At one point in Shaji Azeez’s Wolf, Asha, played by Samyuktha Menon, is vehemently arguing with her male chauvinist fiancé Sanjay on why she should have his approval on everything she does with her life. The way Asha counters each patriarchal statement by Sanjay was a refreshing site to watch, and I even thought I should personally recommend this film to people I know who are tolerating such insensitive behavior. But after a crucial juncture in the story, Wolf takes a drastic U-Turn in its stand. The abrupt solution of this move against toxic relationships was almost like saying Arjun Reddys can be fixed easily by simply threatening them.
Sanjay is about to get married in around 15 days. On his way to meet his friends for a gathering, he decides to visit his fiancée Asha. Asha wasn’t expecting Sanjay at that time, and she was upset as nobody was there in the house. And suddenly, they hear this news that the PM has declared lockdown in the entire country. The events that happen in that house over a night’s time with two people in a stressed situation are what we see in Wolf.
In the beginning, when you see Sanjay’s short-tempered behavior and the way Asha criticizes him for that, you would somewhere feel that Wolf is also joining that league of movies in the recent past that called out benevolent sexism and casual misogyny. But this single-location thriller somewhere lost its track and ended up being that preachy film that asks women to fix the men. What’s surprising and disappointing about the film is that at the midpoint, you see the woman daring to hurt the fragile male ego, and by the end, she is like, he can be fixed, and she will do that. I know it’s a debatable topic. But in my view, the makers are assigning the responsibility of repairing and accepting flawed men to women.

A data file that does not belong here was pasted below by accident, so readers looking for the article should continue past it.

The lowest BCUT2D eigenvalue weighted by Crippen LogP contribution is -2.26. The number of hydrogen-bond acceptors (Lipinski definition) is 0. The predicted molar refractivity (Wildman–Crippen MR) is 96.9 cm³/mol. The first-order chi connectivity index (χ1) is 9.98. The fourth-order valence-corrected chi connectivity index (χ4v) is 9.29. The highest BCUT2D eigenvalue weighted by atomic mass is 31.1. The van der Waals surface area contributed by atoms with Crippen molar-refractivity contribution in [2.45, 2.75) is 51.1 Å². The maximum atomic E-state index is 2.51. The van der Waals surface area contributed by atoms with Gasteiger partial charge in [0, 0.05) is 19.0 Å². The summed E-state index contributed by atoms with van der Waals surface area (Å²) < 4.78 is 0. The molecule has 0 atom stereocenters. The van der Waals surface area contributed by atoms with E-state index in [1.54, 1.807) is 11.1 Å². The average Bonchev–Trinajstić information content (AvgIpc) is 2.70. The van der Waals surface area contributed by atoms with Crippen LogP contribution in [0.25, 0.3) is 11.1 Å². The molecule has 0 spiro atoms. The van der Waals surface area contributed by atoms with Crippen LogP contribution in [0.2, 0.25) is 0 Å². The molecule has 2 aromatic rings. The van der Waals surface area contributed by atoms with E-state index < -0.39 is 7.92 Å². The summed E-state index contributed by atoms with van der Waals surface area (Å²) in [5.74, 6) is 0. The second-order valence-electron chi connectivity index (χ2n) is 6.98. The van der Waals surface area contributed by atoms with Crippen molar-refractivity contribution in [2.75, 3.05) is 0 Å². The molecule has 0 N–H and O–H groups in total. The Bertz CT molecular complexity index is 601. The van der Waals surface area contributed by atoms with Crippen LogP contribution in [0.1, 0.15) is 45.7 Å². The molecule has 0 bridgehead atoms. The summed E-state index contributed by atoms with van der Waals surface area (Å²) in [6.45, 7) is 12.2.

The performance of Arjun Ashokan is really superb. Sanjay is one guy who is simply not likable at any angle, and trust me, you would want to slap that guy for his behavior. Arjun, through his performance, makes sure that the insensitive tone of that character is communicated effectively. Samyukhta Menon has shown a significant level of improvement in her dialogue delivery, an aspect of her acting that I often found underwhelming. The reactions of Asha have an organic feel to its credit. Actor Irshad plays a crucial role in the movie, and he manages to deliver those dramatic lines with an appreciable level of conviction. Both Shine Tom Chacko and Jaffar Idukki are mere distractions in the script with minimal space to perform.
The movie is mainly happening inside one house, and thus Shaji Azeez has to deal with a lot of close shots. The congestion you feel in the frames creatively helps the movie as the intended vibe of almost all the scenes is tension and angst. Even in extracting the performance of the actors, Shaji Azeez has succeeded. Like I already said, the abrupt U-turn of the script by GR Indugopan from being a story that talked against sexism to a story that somewhere asks the victim of sexism to fix all the problems destroyed the movie and its intent. It felt like they wanted a climax that would make the viewer nervous, but in that quest for intrigue, they forgot the movie’s politics. The movie wants us to believe that a few hours of trauma and speech changed Sanjay’s view on women and looking at the way they have presented Sanjay, it would feel like a silly justification to embrace patriarchy.
The politics of Wolf was its highlight, and it is the deviation from that politics that made it look regressive at the end. For almost 70% of its runtime, I was emotionally rooting for this movie. But the climax and the events that lead up to it felt disappointing. Despite having impressive performances from its main cast, Wolf felt like a wasted opportunity because of its patriarchal undertones.
Despite having impressive performances from its main cast, Wolf felt like a wasted opportunity because of its patriarchal undertones.
Green: Recommended Film
Orange: Okay, Watchable, Experimental Films
Red: Not Recommended